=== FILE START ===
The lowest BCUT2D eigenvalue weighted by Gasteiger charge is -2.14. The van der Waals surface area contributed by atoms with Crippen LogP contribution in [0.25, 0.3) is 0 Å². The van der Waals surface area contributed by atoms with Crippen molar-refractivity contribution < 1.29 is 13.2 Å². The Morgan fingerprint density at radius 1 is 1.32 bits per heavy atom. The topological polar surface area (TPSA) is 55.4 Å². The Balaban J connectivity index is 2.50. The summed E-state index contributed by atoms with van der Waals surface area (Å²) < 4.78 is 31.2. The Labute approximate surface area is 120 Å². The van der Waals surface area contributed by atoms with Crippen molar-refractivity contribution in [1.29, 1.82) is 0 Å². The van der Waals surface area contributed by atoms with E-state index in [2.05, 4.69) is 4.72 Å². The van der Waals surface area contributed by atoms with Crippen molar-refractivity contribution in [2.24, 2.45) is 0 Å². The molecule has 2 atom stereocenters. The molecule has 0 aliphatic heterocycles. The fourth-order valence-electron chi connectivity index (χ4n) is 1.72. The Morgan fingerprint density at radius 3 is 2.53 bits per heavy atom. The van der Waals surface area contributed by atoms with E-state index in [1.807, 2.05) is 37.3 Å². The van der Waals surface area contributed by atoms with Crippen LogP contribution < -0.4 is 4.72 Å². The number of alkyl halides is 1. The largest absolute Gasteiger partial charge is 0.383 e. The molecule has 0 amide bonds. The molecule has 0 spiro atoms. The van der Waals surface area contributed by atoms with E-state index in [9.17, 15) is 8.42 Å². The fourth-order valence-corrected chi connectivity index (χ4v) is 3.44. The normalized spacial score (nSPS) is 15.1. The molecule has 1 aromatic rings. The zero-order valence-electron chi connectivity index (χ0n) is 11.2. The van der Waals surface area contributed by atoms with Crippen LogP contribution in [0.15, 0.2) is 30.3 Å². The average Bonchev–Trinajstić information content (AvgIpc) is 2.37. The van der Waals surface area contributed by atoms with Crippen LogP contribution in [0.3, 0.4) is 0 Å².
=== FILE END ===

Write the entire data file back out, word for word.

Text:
The lowest BCUT2D eigenvalue weighted by Gasteiger charge is -2.14. The van der Waals surface area contributed by atoms with Crippen LogP contribution in [0.25, 0.3) is 0 Å². The van der Waals surface area contributed by atoms with Crippen molar-refractivity contribution < 1.29 is 13.2 Å². The Morgan fingerprint density at radius 1 is 1.32 bits per heavy atom. The topological polar surface area (TPSA) is 55.4 Å². The Balaban J connectivity index is 2.50. The summed E-state index contributed by atoms with van der Waals surface area (Å²) < 4.78 is 31.2. The Labute approximate surface area is 120 Å². The van der Waals surface area contributed by atoms with Crippen molar-refractivity contribution in [1.29, 1.82) is 0 Å². The van der Waals surface area contributed by atoms with E-state index in [2.05, 4.69) is 4.72 Å². The van der Waals surface area contributed by atoms with Crippen molar-refractivity contribution in [2.24, 2.45) is 0 Å². The molecule has 2 atom stereocenters. The molecule has 0 aliphatic heterocycles. The fourth-order valence-electron chi connectivity index (χ4n) is 1.72. The Morgan fingerprint density at radius 3 is 2.53 bits per heavy atom. The van der Waals surface area contributed by atoms with E-state index in [1.807, 2.05) is 37.3 Å². The van der Waals surface area contributed by atoms with Crippen LogP contribution < -0.4 is 4.72 Å². The number of alkyl halides is 1. The largest absolute Gasteiger partial charge is 0.383 e. The molecule has 0 amide bonds. The molecule has 0 spiro atoms. The van der Waals surface area contributed by atoms with E-state index in [9.17, 15) is 8.42 Å². The fourth-order valence-corrected chi connectivity index (χ4v) is 3.44. The normalized spacial score (nSPS) is 15.1. The molecule has 1 aromatic rings. The zero-order valence-electron chi connectivity index (χ0n) is 11.2. The van der Waals surface area contributed by atoms with Crippen LogP contribution in [0.15, 0.2) is 30.3 Å². The average Bonchev–Trinajstić information content (AvgIpc) is 2.37. The van der Waals surface area contributed by atoms with Crippen LogP contribution in [0.3, 0.4) is 0 Å².